Vendasta is a Canadian-based technology company. It helps small and medium businesses to manage different digital channels. Vendasta provides a platform where local experts (digital experts or IT companies) can get marketing and sales tools, outsourcing services, task tracking, invoicing, and business training.
Vendasta created an automation system to minimize the manual work of both its customers and its internal teams. Automation systems are powerful but can quickly overwhelm a company's infrastructure if something goes wrong. Vendasta needed to understand the following before releasing the feature:
- How many users will there be?
- How long will it take those users to adopt automations?
- Are those users internal Vendasta teams, Vendasta's customers, or both?
- Is there a risk that the automations will rapidly activate paid features or overwhelm Vendasta's infrastructure?
- Are there benefits or costs that Vendasta missed and should explore further?
Vendasta needed a way to quickly, yet carefully answer these questions. The company also didn’t know how the platform’s user profile would look like. Vendasta had only predictions but needed qualitative research.
Vendasta developers built a system dynamics model with AnyLogic software to explore different scenarios. The modelers designed several diagrams in the model including partner adoption and retention, feature uptake, automations running, etc.
System dynamics modeling gives the opportunity to observe a lot of dependencies and make the right findings for a real system application. Simulation with AnyLogic is good for what-if analysis and risk management even without historical data.
The AnyLogic software supports the design and simulation of feedback structures, such as stock and flow diagrams, and array variables (subscripts). Frequent patterns may be saved as library objects and reused within a simulation model or across different models.
The company analyzed how many partners would use the platform and how many automations these partners would create and run. Vendasta divided partners into "good-fit" (9-15%) and "poor-fit" (1-15%) and explored the adoption scenarios.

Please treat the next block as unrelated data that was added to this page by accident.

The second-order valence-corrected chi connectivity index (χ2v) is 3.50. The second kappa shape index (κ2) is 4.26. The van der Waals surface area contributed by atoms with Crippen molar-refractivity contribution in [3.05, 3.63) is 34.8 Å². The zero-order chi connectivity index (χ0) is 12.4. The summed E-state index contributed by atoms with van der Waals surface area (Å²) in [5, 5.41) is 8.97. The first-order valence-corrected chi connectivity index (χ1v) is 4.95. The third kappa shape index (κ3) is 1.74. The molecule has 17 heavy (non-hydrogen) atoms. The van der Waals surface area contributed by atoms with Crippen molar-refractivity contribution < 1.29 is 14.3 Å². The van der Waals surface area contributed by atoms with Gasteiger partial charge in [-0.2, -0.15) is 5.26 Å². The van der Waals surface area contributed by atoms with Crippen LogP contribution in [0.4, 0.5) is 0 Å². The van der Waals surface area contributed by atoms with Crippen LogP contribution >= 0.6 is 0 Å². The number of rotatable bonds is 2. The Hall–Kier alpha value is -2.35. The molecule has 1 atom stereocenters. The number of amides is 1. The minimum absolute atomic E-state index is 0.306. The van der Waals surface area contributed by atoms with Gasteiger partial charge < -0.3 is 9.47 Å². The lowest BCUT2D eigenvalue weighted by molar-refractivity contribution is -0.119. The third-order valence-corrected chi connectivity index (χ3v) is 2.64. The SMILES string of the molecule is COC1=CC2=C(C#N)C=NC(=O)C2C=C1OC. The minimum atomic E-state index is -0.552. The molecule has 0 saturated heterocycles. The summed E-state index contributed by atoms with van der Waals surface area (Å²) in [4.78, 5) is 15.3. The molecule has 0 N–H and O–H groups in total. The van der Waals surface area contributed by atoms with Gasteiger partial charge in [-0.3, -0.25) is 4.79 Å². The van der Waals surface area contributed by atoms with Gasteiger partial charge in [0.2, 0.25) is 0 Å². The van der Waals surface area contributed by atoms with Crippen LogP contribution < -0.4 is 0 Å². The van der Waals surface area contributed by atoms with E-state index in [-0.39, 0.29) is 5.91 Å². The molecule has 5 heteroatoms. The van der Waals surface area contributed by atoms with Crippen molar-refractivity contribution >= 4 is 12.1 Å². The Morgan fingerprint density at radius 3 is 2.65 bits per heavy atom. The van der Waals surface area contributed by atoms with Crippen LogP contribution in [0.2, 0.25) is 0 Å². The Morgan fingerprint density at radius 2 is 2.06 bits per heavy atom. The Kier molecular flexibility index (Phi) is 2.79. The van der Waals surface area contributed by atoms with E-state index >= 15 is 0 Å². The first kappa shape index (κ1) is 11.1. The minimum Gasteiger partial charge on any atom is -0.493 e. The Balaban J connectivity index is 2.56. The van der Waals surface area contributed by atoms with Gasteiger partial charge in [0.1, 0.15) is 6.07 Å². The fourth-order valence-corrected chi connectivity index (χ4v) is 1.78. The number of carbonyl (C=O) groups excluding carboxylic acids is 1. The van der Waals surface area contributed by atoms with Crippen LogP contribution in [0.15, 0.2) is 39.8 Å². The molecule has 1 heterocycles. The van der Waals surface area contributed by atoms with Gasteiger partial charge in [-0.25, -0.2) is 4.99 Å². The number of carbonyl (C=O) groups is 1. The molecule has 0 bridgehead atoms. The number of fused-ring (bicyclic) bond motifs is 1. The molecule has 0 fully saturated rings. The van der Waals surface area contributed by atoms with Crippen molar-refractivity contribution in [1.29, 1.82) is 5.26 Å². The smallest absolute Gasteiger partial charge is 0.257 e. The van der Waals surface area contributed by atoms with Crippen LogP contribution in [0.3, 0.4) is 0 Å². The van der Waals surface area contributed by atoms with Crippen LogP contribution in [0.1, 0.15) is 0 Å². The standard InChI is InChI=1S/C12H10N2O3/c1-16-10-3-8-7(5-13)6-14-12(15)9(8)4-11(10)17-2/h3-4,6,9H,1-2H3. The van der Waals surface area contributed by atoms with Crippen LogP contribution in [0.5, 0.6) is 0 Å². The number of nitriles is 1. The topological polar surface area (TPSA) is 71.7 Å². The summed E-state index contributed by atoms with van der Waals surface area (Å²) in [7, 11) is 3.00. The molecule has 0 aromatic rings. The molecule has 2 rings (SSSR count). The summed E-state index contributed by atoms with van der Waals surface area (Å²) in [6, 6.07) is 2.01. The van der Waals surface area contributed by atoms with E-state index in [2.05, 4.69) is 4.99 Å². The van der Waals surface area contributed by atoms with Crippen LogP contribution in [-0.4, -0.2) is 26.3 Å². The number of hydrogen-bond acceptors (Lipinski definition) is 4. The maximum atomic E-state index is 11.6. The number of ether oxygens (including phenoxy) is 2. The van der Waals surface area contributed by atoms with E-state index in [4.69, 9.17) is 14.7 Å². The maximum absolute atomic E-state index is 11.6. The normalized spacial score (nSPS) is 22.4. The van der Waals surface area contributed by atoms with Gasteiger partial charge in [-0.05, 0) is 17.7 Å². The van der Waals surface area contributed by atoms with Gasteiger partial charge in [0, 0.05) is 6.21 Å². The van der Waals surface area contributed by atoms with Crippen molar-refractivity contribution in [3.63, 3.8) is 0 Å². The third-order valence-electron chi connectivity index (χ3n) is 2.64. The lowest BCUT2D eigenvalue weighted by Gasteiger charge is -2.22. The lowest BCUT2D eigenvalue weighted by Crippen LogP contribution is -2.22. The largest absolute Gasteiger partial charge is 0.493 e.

Vendasta wanted to include in the models all stakeholders: development, support, sales, and R&D teams. The modelers looked at processes in the sales and support teams to determine how much work could be avoided by using automation. The R&D teams used automations to implement features, so it was important to know what infrastructure and time they would need to accomplish it.
The simulation modeling outputs related to external automations were almost the same as the initial predictions. For example, the quantity of running projected automations was 350, and the simulated value was 361. The number of projected automation users was 400, while the actual amount was 319. The difference in both cases was only around 3%.
Vendasta also considered the benefit of internal automations. The company managers realized that even if the internal automations didn’t save much time or money, they could affect employee satisfaction and productivity. For example, the sales team had daily routine work which automations could remove.
Also, using the simulation results, Vendasta analyzed the work of the support team and prepared specific detailed documentation for their needs. This might improve the quality of employees’ lives and their performance in the company.
Watch the video about the case study presented by Vendasta at the AnyLogic Conference 2021: